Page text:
Dig Dis Sci. 1998 Feb; 43(2): 358-64.
Hemodynamic effects of eight-day octreotide and propranolol administration in portal hypertensive rats.
Institute of Traditional Medicine, School of Medicine, National Yang-Ming University, Veterans General Hospital, Taipei, Taiwan.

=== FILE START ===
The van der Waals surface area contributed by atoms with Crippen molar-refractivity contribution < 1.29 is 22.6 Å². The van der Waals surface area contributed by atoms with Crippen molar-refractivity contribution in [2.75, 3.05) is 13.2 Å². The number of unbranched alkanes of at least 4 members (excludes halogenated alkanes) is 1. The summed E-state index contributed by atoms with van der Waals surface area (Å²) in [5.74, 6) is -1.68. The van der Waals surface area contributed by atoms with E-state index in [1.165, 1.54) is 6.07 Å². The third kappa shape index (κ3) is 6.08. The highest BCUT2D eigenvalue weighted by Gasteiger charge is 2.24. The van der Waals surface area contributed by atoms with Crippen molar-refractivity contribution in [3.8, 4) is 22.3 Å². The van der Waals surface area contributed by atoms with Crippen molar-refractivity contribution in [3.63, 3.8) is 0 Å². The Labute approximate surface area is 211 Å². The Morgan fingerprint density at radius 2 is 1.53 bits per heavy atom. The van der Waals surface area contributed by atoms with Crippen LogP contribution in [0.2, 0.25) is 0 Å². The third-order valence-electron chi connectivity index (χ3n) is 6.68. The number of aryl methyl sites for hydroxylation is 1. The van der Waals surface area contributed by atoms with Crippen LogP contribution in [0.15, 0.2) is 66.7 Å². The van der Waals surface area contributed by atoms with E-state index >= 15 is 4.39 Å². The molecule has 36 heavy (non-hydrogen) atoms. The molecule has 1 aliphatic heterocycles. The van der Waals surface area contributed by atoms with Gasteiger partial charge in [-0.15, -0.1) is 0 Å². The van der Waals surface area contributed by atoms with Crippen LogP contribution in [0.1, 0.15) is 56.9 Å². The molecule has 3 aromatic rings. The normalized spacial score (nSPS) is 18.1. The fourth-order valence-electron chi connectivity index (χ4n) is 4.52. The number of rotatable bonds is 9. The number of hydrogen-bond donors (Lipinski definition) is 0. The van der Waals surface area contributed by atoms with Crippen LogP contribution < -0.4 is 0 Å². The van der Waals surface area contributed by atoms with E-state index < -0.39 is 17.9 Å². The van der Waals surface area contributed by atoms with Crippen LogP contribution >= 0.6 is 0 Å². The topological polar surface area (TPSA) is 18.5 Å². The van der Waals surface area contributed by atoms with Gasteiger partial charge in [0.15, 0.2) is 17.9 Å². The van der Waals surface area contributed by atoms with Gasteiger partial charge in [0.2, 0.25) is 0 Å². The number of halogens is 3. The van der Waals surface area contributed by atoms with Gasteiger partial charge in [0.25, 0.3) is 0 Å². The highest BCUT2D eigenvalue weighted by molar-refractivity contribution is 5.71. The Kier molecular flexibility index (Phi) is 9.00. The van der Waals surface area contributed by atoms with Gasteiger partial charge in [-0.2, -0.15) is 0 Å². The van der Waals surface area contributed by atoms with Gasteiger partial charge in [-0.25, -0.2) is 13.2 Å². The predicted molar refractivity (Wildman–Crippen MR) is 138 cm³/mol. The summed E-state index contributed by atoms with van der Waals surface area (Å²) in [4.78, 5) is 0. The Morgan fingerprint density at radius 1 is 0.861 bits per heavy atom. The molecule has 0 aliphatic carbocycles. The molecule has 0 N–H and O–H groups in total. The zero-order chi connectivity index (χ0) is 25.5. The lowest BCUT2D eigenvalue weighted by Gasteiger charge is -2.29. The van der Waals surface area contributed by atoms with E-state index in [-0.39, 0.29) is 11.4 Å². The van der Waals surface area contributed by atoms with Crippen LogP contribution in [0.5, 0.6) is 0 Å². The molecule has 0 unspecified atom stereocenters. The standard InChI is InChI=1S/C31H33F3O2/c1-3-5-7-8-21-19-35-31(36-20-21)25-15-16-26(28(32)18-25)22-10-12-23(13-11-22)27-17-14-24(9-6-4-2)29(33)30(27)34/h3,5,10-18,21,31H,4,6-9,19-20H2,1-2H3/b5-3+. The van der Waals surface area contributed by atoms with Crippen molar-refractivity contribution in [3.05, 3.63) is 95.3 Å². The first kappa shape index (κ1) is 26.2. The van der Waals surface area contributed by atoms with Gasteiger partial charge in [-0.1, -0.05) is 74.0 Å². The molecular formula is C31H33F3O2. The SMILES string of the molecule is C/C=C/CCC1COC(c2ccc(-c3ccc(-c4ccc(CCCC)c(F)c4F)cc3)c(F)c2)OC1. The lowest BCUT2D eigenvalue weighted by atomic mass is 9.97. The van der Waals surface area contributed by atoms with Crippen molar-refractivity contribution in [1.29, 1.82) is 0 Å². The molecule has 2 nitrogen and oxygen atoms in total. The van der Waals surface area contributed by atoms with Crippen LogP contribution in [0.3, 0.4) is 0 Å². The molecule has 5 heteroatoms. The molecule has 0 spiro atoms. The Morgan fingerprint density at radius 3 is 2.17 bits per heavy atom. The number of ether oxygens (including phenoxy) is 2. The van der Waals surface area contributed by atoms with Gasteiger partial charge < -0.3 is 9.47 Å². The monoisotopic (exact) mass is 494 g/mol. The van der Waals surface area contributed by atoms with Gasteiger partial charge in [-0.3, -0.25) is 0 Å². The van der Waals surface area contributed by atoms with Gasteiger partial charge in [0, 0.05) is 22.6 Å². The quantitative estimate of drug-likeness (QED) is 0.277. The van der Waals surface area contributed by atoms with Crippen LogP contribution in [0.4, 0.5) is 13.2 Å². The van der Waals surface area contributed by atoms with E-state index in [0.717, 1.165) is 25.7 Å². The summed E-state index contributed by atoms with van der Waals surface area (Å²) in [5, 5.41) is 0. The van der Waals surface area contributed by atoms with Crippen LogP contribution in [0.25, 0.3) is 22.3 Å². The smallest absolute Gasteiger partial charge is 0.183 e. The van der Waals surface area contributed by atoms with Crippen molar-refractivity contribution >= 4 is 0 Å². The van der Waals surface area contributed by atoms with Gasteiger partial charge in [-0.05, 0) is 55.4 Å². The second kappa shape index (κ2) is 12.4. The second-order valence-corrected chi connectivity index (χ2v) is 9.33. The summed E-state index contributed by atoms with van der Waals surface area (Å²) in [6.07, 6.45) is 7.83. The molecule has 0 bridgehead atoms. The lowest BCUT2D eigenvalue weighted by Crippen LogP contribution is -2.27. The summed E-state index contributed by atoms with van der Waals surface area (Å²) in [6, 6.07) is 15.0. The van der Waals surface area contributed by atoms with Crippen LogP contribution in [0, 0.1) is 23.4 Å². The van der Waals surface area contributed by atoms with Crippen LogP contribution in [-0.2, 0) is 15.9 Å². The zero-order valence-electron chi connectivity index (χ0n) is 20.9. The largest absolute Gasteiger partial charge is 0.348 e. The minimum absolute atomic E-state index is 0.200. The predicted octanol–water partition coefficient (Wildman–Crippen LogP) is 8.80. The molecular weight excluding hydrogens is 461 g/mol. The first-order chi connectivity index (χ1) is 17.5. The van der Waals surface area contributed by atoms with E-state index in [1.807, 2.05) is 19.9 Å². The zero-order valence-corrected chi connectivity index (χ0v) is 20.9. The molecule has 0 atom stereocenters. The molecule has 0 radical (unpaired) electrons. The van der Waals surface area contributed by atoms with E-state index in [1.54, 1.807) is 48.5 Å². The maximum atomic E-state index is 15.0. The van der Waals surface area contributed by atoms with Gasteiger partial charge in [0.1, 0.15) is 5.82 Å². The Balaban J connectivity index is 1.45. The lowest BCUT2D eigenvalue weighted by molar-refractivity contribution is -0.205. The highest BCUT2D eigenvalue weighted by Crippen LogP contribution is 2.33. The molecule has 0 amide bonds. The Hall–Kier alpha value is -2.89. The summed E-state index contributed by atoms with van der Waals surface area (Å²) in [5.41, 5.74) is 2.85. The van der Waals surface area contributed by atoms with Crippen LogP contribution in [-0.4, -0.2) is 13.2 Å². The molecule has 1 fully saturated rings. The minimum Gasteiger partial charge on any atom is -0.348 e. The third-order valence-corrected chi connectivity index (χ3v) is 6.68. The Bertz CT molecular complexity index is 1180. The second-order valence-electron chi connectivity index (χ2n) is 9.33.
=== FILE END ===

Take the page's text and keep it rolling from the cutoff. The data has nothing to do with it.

Octreotide and propranolol are both effective portal hypotensive drugs in the control or prevention of variceal bleeding. The present study was undertaken to investigate the hemodynamic effects of octreotide and propranolol, alone or in combination, in portal hypertensive rats. Portal hypertension was induced by partial portal vein ligation. Portal hypertensive rats were allocated into one of the four groups: vehicle group (saline, 0.5 ml/day), octreotide group (100 microg/kg/12 hr), propranolol group (30 mg/kg/day), and octreotide (100 microg/kg/12 hr) plus propranolol (30 mg/kg/day) group. Propranolol or saline was administered by gavage, octreotide by subcutaneous injection. Drug was given one day before ligation and continued for eight consecutive days. Systemic as well as splanchnic hemodynamic parameters were measured thereafter. The portal venous pressure, portal tributary blood flow, and cardiac index were significantly reduced by octreotide, propranolol, or octreotide plus propranolol in portal hypertensive rats. Portal territory, systemic, and renal vascular resistances were significantly enhanced, while hepatic arterial blood flow significantly reduced, in the octreotide and octreotide plus propranolol groups as compared to vehicle group. Our results showed that eight-day administration of octreotide, propranolol, or octreotide plus propranolol led to portal hypotensive and antihyperdynamic effects in portal hypertensive rats. Overall, octreotide treatment alone resulted in better antihyperdynamic profiles than propranolol treatment alone. The combination of octreotide and propranolol offered no therapeutic benefits and was slightly less effective than octreotide alone.